Scotland Introduces Plain Packaging for Tobacco, Cigarettes

The country is using standardized packaging as a way to become tobacco-free by 2034

EDINBOROUGH – The Scottish government has an ambitious plan to become a tobacco-free country within 21 years, starting with the introduction of plain packaging for tobacco and cigarettes, the Scotsman reports. Other parts of the plan include educational, antismoking programs for youth.

The government said a tobacco-free country by 2034 would mean less than 5% of the population were smokers. The pledge makes Scotland the third country — after New Zealand and Finland — to make such a promise.

The government is waiting for word from the United Kingdom, which is looking into plain packaging that features only the brand name and health warnings on the products. The new strategy said that, “following careful consideration of the consultation responses and the available evidence, the Scottish Government has come to the view that standardized packaging has a key role to play in achieving our vision of a tobacco-free generation.”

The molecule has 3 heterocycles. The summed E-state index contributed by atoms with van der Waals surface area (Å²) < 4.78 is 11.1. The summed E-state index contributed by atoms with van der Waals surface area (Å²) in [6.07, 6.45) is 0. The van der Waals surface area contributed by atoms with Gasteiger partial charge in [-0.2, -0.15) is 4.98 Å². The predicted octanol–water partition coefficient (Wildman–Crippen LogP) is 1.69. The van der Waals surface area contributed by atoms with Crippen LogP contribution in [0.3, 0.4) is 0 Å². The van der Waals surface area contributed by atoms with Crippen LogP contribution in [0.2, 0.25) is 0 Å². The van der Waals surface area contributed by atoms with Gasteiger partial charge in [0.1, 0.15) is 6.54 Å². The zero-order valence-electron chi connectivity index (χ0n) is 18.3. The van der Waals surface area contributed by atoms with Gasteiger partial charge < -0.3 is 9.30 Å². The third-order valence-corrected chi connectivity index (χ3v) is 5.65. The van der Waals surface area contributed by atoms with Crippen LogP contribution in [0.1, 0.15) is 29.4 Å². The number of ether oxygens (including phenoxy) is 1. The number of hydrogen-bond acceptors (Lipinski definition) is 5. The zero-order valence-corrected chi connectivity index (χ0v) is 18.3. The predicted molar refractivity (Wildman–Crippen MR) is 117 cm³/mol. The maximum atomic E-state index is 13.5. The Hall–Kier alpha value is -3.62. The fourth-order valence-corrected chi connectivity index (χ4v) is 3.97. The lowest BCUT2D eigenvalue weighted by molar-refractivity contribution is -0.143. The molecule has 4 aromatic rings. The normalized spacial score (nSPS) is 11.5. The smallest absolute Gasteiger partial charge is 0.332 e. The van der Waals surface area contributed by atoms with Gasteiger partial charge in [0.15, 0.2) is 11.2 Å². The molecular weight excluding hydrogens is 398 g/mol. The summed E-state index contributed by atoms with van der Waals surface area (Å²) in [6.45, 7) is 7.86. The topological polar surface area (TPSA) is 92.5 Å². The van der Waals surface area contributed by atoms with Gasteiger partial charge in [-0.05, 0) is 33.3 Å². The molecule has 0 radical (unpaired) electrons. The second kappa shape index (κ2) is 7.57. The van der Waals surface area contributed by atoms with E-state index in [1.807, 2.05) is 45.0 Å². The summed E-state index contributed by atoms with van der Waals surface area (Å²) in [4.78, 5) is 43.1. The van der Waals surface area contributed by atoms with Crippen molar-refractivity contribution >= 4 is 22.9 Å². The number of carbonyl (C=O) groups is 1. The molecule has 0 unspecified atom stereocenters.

Seven years ago, Scotland banned smoking in public places. “Our vision of a tobacco-free generation is about reaping the health, social and economic benefits that a significant reduction in smoking would bring — it would be an achievement of which we could all be proud,” said Public Health Michael Matheson.

The plan sets goals of having smoking reduced to 17% by 2016, 12% by 2021 and 9% by 2026. However, the agenda has no additional funds to make the goals happen, with the health ministry having to make do with the same tobacco control budget amount for the coming five years.

Scotland Introduces Plain Packaging for Tobacco, Cigarettes


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